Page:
Graphic: Tara Anand for ProPublica

In late 2021, as I was finishing a feature about how cybercriminals exploit corporate data leaks to target people with scams, I learned of a new fraud tactic in Southeast Asia that was quickly spreading around the world. It was a uniquely successful type of scam that routinely robbed people of their life savings. And it was being perpetrated in part thanks to a new form of modern-day slavery in which people are tricked into working as online scammers inside nondescript buildings scattered across Cambodia, Laos, Myanmar and elsewhere. The term “cyber-slavery” quickly came to mind.

I immediately pitched the story to my editors at ProPublica, and in Sept. 2022 we published my report on this troubling new phenomenon, “Human Trafficking’s Newest Abuse: Forcing Victims Into Cyberscamming.” The dual narrative tracked the story of a young Chinese man tricked into working inside a criminal operation in Cambodia, where he was forced to lure foreigners into online investment scams, along with a Chinese-American man who ultimately lost his life savings to one such scam as he contended with the death of his father.

To construct this dual narrative, I interviewed dozens of scam victims around the world and people who had been trafficked into these cybercriminal operations. In the process of doing so, I learned the inner workings of these scam mills and the toll they exact on victims on both sides of the world: Droves of young people from China, Malaysia, Thailand, India and other countries who get trafficked into these scam operations in Southeast Asia, and foreigners in over 40 countries who have reported falling victim to the fraud perpetrated by these cybercriminal groups. Telling their stories called for insightful and compassionate storytelling, and I’m grateful for their time and the trust they placed in me.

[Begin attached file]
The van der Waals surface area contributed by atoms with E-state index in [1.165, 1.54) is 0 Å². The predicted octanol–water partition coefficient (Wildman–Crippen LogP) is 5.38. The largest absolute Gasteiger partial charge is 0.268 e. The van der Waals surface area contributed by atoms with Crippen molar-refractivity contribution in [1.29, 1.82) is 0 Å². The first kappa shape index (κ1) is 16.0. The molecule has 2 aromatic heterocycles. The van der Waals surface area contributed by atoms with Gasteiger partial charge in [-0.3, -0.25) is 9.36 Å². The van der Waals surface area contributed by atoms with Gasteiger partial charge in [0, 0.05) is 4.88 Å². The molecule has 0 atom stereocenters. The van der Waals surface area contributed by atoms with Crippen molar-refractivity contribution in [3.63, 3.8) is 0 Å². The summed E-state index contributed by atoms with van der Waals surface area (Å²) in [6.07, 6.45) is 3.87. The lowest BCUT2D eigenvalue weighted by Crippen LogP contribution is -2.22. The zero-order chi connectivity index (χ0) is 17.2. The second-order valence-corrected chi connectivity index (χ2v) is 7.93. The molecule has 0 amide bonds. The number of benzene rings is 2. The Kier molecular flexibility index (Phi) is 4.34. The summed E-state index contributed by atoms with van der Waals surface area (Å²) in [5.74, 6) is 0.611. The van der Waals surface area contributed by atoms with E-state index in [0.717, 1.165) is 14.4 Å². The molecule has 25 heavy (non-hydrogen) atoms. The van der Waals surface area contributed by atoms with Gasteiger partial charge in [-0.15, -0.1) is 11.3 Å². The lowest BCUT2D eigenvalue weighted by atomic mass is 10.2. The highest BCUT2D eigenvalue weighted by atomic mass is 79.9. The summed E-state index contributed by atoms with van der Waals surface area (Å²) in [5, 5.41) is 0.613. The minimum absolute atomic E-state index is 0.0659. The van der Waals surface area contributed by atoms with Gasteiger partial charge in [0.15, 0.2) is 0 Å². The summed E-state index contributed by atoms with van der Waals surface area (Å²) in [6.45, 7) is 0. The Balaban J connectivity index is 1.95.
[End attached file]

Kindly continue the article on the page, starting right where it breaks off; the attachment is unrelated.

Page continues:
I followed-up with a report exposing the “pig-butchering scam” tactics that are commonly employed by the cybercriminal operations perpetrating these cyber-frauds. The term, 杀猪盘 or “shā zhū pán” in Chinese, is an allusion to the practice of fattening up a hog before slaughtering it. Once human-trafficking victims strike-up a chat with a potential target, more experienced members of the criminal syndicates take over the conversation. They then try to build trust and convince the target to deposit more and more money into fake online brokerages which, unbeknownst to them, steal all their money. Once the targets become unwilling or unable to deposit more money, the websites and the scammers disappear without a trace – until a new website pops up targeting new victims with the same scam under a different URL.

The Cambodian government moved to shut down some of these scam compounds in September 2022, but the problem hasn’t gone away. If anything, it has only gotten worse as more scam syndicates have shifted operations to lawless border regions between Thailand and Myanmar, where many cybercriminal groups continue to operate with impunity. Smuggling networks now operate in over 20 countries, luring human trafficking victims from as far away as Africa and South America to scamming operations that are now pivoting to new AI tools and techniques to target people. The growing crisis prompted Interpol to issue a global warning in June 2023, calling scam-linked human trafficking a crime trend that is “escalating rapidly, taking on a new global dimension” and “likely much more entrenched than previously thought.” Jürgen Stock, Interpol Secretary General, said at the time that “what began as a regional crime threat has become a global human trafficking crisis.”

All of this means that my work isn’t done. I’d like to do more reporting on this problem. If you have a newstip or story to share, please get in touch. Here’s how to contact me securely.